Azerbaijani Energy Minister Parviz Shahbazov said that over the eight months of this year, Baku “supplied to Europe 7.3 billion cubic meters of natural gas.”
“The overall volume of (gas) supplies to Europe in 2022 will amount to 12 billion cubic meters” — a 31 percent increase compared to 2021, he said on Twitter.
He also reported a nearly 10 percent increase in gas production, which reached 30.6 billion cubic meters in January-August 2022.
On September 7, European Commission President Ursula von der Leyen proposed that member states agree a price cap on gas imported from Russia.
Russian President Vladimir Putin has vowed to cut off any countries imposing price caps on oil or gas exports.
In July, the EU and Baku signed a memorandum of understanding with Azerbaijan to double imports of gas to at least 20 billion cubic meters (bcm) a year by 2027.
The agreement also provides for the expansion of the Southern Gas Corridor running through Azerbaijan, Georgia, Turkey, and Greece.
In May, EU leaders agreed to stop most Russian oil imports by the end of the year, as part of sanctions to punish Russia for its unprovoked invasion of Ukraine.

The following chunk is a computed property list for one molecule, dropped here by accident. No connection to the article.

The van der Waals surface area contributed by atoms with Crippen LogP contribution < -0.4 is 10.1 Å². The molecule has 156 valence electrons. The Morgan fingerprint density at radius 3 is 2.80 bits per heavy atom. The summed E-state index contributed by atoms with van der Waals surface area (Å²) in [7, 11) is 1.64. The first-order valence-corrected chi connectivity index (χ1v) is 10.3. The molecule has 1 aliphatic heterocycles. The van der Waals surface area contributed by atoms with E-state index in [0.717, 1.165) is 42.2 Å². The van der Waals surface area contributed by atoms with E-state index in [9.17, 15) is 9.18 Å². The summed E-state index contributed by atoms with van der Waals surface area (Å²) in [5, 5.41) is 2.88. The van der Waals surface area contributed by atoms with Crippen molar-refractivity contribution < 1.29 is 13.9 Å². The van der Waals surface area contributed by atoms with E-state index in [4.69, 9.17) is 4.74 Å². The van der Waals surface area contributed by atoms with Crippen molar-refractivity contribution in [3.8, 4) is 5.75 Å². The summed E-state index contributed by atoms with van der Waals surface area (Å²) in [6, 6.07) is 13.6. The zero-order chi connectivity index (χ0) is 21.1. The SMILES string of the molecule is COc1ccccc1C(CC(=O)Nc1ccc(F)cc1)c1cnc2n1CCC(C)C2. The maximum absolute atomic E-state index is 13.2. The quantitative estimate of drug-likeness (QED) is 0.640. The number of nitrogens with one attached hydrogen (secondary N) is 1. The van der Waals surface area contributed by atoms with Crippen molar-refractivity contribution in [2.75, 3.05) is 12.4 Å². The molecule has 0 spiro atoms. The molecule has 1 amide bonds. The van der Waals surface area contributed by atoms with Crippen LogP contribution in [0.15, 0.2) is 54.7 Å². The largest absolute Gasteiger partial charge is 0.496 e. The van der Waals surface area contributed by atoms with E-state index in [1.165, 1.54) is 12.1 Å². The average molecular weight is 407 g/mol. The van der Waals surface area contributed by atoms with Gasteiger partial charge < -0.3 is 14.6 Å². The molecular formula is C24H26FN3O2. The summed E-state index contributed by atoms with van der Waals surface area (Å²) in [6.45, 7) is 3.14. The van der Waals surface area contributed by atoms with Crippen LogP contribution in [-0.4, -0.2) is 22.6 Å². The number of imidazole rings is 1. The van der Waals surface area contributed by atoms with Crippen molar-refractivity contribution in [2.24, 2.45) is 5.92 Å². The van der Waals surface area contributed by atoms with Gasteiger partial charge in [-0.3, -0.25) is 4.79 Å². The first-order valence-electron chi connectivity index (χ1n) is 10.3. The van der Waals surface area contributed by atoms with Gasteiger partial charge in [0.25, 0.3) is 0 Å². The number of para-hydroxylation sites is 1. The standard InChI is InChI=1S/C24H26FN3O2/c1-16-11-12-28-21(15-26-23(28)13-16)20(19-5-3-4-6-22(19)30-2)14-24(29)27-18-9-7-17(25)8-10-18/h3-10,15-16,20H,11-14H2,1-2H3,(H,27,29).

But the bloc put off an outright ban on Russian gas, which in 2021 amounted to 155 bcm — nearly 40 percent of the EU’s needs.
Russia has already begun reducing its gas deliveries to prevent EU countries from replenishing reserves, prompting the European Commission to prepare “a gas-demand-reduction plan” to get through the next winter.
Putin has rejected Western accusations that Moscow is using its energy exports as a “weapon,” while boasting that it can easily sell oil and gas worldwide and blaming Europeans for current interruptions in gas supplies to the continent.
At the Eastern Economic Forum in Vladivostok on September 7, Putin said the Nord Stream 1 gas pipeline to Germany was “practically shut down” and will remain so because its last operational turbine is out of order.